(HOST) In the wake of Hurricane Katrina we have heard a lot about the Mississippi Flood of April 1927 and the changes it brought. Commentator Vic Henningsen says that Vermont had its own flood story that year.
(HENNINGSEN) Columnist David Brooks recently argued that floods “wash away the surface of society, the settled way things have been done.” Vermont has had some experience with that.
Although not remotely as cataclysmic as the destruction of Katrina or the Mississippi floods of the same year, Vermont’s Great Flood of 1927 was the biggest natural disaster the state has experienced and it changed us significantly.
The most authoritative account of the disaster is found in the excellent work Freedom and Unity, by historians Michael Sherman, Gene Sessions, and Jeffrey Potash. Their story is well worth reading.
October rains were fifty percent higher than normal. Then, on November 2nd, 3rd, and 4th, seven to nine more inches of rain fell. The ground couldn’t absorb so much water and the runoff went downhill fast: at the storm’s height water levels in the valleys rose four feet an hour.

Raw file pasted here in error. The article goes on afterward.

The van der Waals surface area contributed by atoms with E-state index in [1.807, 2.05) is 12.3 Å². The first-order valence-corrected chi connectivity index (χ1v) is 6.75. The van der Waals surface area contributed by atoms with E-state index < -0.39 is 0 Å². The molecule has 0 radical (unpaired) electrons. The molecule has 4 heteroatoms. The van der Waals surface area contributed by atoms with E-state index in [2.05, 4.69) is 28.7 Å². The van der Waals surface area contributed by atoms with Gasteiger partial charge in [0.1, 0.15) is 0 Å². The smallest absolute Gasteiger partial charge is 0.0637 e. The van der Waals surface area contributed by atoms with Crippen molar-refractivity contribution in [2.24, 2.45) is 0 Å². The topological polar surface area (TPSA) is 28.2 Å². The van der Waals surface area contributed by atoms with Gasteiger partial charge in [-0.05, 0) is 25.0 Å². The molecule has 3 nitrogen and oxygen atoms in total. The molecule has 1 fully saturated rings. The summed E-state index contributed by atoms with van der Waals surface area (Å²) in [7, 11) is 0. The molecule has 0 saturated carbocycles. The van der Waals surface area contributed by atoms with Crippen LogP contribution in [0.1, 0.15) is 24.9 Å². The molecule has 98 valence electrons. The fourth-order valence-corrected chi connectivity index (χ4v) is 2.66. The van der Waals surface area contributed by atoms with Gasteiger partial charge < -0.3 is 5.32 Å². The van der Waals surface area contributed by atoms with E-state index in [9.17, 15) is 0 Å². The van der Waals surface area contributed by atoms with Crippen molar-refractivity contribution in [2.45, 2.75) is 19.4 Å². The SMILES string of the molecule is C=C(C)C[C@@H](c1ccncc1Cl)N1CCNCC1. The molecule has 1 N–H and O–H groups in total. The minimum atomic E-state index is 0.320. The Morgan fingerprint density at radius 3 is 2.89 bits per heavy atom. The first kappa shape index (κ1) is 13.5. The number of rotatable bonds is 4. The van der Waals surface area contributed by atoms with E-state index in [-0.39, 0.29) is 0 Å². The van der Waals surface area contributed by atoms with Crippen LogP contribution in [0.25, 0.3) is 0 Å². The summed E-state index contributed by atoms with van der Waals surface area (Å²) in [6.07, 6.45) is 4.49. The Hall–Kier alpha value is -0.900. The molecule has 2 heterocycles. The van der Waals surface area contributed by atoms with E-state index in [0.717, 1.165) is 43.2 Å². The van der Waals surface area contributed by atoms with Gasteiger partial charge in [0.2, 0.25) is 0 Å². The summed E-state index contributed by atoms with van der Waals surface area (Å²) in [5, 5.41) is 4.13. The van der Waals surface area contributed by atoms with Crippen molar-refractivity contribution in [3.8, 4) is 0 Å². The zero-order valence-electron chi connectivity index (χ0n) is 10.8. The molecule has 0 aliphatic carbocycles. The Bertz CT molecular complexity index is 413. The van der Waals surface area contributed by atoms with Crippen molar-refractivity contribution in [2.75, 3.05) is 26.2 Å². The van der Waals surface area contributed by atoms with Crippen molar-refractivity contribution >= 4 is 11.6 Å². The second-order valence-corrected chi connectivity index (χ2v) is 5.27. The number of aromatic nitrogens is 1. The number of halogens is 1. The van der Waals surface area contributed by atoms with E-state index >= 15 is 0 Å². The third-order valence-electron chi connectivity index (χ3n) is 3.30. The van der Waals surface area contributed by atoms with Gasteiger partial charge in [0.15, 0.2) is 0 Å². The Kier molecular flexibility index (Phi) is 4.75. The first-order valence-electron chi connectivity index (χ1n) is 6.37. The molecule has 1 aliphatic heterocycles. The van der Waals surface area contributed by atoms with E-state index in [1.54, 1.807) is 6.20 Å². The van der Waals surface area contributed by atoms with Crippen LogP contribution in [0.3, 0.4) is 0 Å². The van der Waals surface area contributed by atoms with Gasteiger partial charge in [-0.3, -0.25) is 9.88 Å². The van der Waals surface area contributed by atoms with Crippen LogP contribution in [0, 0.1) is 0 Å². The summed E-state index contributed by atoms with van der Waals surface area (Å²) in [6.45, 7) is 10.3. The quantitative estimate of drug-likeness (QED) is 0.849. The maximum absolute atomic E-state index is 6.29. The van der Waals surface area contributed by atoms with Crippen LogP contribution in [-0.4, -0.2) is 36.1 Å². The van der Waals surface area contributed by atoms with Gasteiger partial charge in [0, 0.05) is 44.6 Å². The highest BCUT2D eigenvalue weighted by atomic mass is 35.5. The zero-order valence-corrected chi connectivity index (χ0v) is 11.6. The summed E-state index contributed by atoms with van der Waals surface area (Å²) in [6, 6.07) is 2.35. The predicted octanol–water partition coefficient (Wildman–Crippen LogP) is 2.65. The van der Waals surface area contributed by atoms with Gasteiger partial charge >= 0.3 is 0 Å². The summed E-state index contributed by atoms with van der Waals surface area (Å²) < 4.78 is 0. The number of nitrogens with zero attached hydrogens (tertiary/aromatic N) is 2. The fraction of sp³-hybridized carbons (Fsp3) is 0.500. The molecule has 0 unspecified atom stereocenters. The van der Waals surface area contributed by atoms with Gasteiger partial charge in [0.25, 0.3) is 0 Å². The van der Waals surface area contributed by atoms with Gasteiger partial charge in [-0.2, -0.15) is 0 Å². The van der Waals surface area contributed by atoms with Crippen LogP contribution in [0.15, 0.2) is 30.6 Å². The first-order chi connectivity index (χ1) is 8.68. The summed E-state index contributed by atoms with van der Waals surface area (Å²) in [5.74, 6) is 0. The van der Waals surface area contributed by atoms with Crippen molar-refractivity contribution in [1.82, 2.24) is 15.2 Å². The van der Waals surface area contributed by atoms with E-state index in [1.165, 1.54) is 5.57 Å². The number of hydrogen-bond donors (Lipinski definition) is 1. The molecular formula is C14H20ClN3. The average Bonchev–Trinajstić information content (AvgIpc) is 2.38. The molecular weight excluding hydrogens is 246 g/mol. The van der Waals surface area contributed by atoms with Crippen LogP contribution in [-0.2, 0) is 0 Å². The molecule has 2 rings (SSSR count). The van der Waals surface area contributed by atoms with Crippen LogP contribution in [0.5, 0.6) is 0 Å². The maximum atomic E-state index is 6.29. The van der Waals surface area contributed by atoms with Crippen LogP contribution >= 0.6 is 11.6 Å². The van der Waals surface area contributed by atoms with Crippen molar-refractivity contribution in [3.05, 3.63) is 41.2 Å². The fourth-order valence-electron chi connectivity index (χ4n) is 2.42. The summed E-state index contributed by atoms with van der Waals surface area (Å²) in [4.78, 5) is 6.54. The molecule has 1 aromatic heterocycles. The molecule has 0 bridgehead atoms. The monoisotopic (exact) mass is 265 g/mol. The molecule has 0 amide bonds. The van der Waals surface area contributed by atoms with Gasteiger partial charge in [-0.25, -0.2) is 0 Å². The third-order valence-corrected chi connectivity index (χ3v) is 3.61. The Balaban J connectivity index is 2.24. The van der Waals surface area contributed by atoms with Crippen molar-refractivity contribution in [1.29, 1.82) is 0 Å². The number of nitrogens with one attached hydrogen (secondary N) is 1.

Eighty-four people died; almost ten thousand were left homeless; more than 1200 bridges were damaged or destroyed. Railroad track throughout the state was demolished.
Northern Vermont was almost completely cut off. To reach Montpelier from Burlington you had to travel by horse and on foot through Smuggler’s Notch and over Mount Hunger.
Although much of the local cleanup was handled by Vermonters working together, our historians point out that the state government’s response to the emergency brought significant changes.
For the first time, the state asked for federal assistance – and got it, from President Calvin Coolidge, a native Vermonter.
The legislature made flood recovery a state effort, rather than rebuilding town by town, thereby beginning a long process of undermining town power in state affairs.
Recovery focused on road repair and expansion of the state highway system, initiating the long decline of Vermont’s railroad network.
To meet unprecedented costs, the state abandoned its traditional pay-as-you-go approach to financing and borrowed money. This contributed to shifting the primary source of revenue from a statewide property tax to an income tax, introduced in 1931.
Finally, when John Weeks was re-elected governor in 1928 to continue to lead recovery, Vermont’s tradition of one-term governors ended.
A natural disaster not only tests a society’s ability to endure and recover, but forces it to change, to reshape itself, even though there’s no guarantee that what comes next is better. After the ’27 flood, many Vermonters didn’t like the so-called “improvements” that weakened a cherished tradition of localism. But nature didn’t give them much choice.
Katrina didn’t either.
Its victims are part of the largest population shift caused by a single event since World War II, and that’s only the beginning. It’s safe to say that there’ll be more going on in the storm’s aftermath than mere “recovery.”
This is Vic Henningsen in Thetford Center.
Vic Henningsen is a teacher and historian.